I have gone through with you 3 safe and proven options of myopia control in Singapore. Should you be interested to find out more and to see if your child is suitable for any of these options, my clinic and my team will gladly assist you and work together with you in combating childhood myopia. 

One last thing, all the above methods have proven themselves to be capable of reducing myopia progression, but they will not be as effective if your child forgets about good eye care habits! Good near work and eye care habits are still essential. 

Just a recap of some good near work and eye care habits for myopia:

  1. Maintain full arms’ length from the device to the eyes to prevent myopia.
  2. Maintain a good posture when doing near work.
  3. Ensure good lighting in the surroundings.
  4. Take frequent breaks by looking out the window at a faraway object every half hour.
  5. Avoid reading in a moving vehicle.
  6. Encourage more outdoor play (10-14 hours per week) and exposure to natural sunlight.
  7. Limit screen time (outside of schoolwork) to 1 hour per day

References:

  1. Chamberlain, P., Peixoto-de-Matos, S. C., Logan, N. S., Ngo, C., Jones, D., & Young, G. (2019). A 3-year randomized clinical trial of misight lenses for myopia control. Optometry and Vision Science, 96(8), 556–567. https://doi.org/10.1097/opx.0000000000001410 
  2. Choi, K. Y., Yu, W. Y., Lam, C. H., Li, Z. C., Chin, M. P., Lakshmanan, Y., Wong, F. S., Do, C. W., Lee, P. H., & Chan, H. H. (2017). Childhood exposure to constricted living space: A possible environmental threat for myopia development. Ophthalmic and Physiological Optics, 37(5), 568–575. https://doi.org/10.1111/opo.12397 
  3. Dirani, M., Chamberlain, M., Shekar, S. N., Islam, A. F., Garoufalis, P., Chen, C. Y., Guymer, R. H., & Baird, P. N. (2006). Heritability of refractive error and ocular biometrics: The genes in myopia (gem) twin study. Investigative Opthalmology & Visual Science, 47(11), 4756. https://doi.org/10.1167/iovs.06-0270
  4. Dirani, M., Tong, L., Gazzard, G., Zhang, X., Chia, A., Young, T. L., Rose, K. A., Mitchell, P., & Saw, S.-M. (2009). Outdoor activity and myopia in Singapore teenage children. British Journal of Ophthalmology, 93(8), 997–1000. https://doi.org/10.1136/bjo.2008.150979 
  5. French, A. N., Morgan, I. G., Mitchell, P., & Rose, K. A. (2013). Risk factors for incident myopia in australian schoolchildren. Ophthalmology, 120(10), 2100–2108. https://doi.org/10.1016/j.ophtha.2013.02.035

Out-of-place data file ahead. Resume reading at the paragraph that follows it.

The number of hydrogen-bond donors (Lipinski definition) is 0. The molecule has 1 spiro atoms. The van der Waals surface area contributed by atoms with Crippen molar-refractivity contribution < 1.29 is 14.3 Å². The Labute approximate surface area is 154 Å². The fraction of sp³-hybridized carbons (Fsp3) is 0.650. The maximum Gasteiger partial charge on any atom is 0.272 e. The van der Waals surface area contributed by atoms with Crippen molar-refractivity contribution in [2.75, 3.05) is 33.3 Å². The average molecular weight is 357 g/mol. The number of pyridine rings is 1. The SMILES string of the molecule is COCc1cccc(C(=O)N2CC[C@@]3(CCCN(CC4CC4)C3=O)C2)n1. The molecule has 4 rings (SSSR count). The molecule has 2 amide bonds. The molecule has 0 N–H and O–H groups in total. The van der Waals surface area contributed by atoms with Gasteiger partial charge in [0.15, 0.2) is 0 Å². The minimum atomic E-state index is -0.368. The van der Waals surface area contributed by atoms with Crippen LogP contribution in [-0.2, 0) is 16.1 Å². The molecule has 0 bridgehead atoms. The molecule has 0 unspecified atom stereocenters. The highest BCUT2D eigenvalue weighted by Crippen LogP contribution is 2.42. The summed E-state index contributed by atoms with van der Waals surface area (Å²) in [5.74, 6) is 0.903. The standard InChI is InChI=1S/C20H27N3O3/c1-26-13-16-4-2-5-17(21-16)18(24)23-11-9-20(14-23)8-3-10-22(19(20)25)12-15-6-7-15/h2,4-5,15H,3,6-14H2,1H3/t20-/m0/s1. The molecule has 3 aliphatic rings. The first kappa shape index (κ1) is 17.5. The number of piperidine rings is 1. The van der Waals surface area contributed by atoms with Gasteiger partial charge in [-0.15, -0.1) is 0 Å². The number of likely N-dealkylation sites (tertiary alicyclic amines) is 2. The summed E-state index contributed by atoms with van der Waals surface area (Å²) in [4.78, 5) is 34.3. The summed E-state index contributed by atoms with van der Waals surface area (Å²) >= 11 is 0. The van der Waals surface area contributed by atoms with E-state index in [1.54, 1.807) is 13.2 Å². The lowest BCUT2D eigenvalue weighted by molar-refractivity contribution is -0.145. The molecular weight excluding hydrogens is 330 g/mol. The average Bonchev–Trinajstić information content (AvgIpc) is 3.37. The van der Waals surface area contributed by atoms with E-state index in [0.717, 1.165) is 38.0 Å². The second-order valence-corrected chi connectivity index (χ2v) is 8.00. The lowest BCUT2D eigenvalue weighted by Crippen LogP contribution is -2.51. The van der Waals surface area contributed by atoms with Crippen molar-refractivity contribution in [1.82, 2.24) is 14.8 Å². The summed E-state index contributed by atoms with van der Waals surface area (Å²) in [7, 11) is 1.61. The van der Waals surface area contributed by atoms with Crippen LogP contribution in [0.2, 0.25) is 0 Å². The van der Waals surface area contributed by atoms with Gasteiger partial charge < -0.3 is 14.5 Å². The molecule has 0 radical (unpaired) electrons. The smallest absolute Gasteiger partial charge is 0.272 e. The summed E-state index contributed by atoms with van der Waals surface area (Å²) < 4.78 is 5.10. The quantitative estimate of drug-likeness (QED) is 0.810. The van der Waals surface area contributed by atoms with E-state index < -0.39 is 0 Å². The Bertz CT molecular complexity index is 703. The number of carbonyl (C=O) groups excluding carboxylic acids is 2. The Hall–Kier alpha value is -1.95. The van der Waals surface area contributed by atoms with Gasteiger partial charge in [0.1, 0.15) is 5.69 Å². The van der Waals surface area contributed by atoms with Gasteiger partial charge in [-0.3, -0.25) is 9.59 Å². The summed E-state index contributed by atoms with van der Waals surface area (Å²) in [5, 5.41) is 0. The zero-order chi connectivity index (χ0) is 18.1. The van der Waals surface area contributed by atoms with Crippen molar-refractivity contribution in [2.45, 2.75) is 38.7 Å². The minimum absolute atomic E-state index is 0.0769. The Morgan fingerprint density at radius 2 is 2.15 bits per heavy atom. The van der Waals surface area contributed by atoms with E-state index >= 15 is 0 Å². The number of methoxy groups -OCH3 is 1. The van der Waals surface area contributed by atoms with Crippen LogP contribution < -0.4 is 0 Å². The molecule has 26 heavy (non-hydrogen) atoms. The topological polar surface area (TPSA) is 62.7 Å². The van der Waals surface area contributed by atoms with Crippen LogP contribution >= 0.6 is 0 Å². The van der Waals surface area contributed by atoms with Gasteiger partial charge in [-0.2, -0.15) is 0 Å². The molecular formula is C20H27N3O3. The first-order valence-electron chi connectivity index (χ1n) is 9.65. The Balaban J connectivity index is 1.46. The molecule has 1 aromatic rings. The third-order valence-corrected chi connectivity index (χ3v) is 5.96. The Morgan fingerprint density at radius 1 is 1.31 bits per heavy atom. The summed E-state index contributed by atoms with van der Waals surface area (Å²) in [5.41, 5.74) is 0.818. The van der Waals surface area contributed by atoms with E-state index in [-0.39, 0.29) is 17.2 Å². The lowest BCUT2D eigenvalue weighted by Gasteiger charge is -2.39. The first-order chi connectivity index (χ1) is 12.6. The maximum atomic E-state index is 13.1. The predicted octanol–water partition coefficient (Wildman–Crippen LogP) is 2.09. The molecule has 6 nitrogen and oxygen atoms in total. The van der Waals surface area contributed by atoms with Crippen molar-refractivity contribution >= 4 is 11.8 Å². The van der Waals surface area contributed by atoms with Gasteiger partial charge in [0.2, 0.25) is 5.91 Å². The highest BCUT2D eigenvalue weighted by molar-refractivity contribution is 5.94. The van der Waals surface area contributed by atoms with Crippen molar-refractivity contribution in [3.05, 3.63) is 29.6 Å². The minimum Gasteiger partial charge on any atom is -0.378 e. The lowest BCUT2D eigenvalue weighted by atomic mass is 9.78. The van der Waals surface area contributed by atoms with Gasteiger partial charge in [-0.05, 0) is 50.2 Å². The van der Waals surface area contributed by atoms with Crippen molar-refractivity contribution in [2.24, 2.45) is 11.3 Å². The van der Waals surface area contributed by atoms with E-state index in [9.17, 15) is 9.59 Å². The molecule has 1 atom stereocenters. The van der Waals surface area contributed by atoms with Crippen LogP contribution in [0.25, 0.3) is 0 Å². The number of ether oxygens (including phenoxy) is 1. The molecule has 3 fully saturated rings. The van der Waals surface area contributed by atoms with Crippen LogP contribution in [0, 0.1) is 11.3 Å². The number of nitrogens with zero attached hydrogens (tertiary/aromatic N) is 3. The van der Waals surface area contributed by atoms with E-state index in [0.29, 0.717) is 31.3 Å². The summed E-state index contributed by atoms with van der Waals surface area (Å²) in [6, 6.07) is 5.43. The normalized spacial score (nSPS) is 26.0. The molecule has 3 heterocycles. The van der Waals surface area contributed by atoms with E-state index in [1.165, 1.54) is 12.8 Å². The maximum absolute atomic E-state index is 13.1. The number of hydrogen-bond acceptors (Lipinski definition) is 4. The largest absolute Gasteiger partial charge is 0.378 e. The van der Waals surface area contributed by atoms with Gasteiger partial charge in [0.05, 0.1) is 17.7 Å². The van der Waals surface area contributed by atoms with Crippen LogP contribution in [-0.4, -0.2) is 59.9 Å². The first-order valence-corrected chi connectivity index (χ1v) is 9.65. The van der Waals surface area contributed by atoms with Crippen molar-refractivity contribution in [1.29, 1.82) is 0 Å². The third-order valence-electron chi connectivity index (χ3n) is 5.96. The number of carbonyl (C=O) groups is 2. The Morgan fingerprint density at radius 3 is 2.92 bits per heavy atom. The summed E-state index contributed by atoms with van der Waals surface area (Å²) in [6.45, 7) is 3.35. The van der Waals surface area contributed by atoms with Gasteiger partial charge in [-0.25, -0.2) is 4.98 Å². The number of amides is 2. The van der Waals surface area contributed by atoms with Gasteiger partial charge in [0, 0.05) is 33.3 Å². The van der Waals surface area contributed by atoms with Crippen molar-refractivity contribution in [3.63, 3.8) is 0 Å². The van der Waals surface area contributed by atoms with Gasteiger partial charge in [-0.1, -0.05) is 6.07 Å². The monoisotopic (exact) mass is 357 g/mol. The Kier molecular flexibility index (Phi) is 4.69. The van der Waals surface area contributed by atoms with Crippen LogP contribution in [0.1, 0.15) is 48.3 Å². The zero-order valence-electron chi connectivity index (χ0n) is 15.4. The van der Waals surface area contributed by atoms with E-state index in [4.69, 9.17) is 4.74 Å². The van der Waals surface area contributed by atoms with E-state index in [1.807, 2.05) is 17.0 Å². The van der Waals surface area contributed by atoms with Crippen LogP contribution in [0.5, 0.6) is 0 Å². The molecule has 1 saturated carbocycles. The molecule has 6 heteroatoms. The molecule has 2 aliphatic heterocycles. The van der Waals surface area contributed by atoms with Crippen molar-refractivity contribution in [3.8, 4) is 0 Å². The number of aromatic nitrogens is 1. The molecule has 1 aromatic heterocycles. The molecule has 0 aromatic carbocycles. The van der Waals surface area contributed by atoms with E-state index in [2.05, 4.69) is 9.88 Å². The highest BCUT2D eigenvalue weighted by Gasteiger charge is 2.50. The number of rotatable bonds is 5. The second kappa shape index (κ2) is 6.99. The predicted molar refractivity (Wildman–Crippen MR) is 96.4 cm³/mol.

6. Holden, B. A., Jong, M., Davis, S., Wilson, D., Fricke, T., & Resnikoff, S. (2015). Nearly 1 BILLION Myopes at risk of MYOPIA‐RELATED Sight‐threatening conditions by 2050 – time to act now. Clinical and Experimental Optometry, 98(6), 491–493. https://doi.org/10.1111/cxo.12339
  7. Chia, A., Chua, W. H., Cheung, Y. B., Wong, W. L., Lingham, A., Fong, A., & Tan, D. (2012). Atropine for the treatment of childhood myopia: safety and efficacy of 0.5%, 0.1%, and 0.01% doses (Atropine for the Treatment of Myopia 2). Ophthalmology, 119(2), 347–354. https://doi.org/10.1016/j.ophtha.2011.07.031
  8. Lam, C. S. Y., Tang, W. C., Lee, P. H., Zhang, H. Y., Qi, H., Hasegawa, K., & To, C. H. (2021). Myopia control effect of Defocus incorporated multiple SEGMENTS (dims) spectacle lens in Chinese CHILDREN: Results of a 3-year follow-up study. British Journal of Ophthalmology. https://doi.org/10.1136/bjophthalmol-2020-317664 
  9. Wolffsohn, J. S., Calossi, A., Cho, P., Gifford, K., Jones, L., Li, M., Lipener, C., Logan, N. S., Malet, F., Matos, S., Meijome, J. M., Nichols, J. J., Orr, J. B., Santodomingo-Rubido, J., Schaefer, T., Thite, N., van der Worp, E., & Zvirgzdina, M. (2016). Global trends in myopia management attitudes and strategies in clinical practice. Contact Lens and Anterior Eye, 39(2), 106–116. https://doi.org/10.1016/j.clae.2016.02.005 
  10. Yam, J. C., Li, F. F., Zhang, X., Tang, S. M., Yip, B. H. K., Kam, K. W., Ko, S. T., Young, A. L., Tham, C. C., Chen, L. J., & Pang, C. P. (2020). Two-Year clinical trial of The LOW-CONCENTRATION Atropine for myopia Progression (lamp) Study. Ophthalmology, 127(7), 910–919. https://doi.org/10.1016/j.ophtha.2019.12.011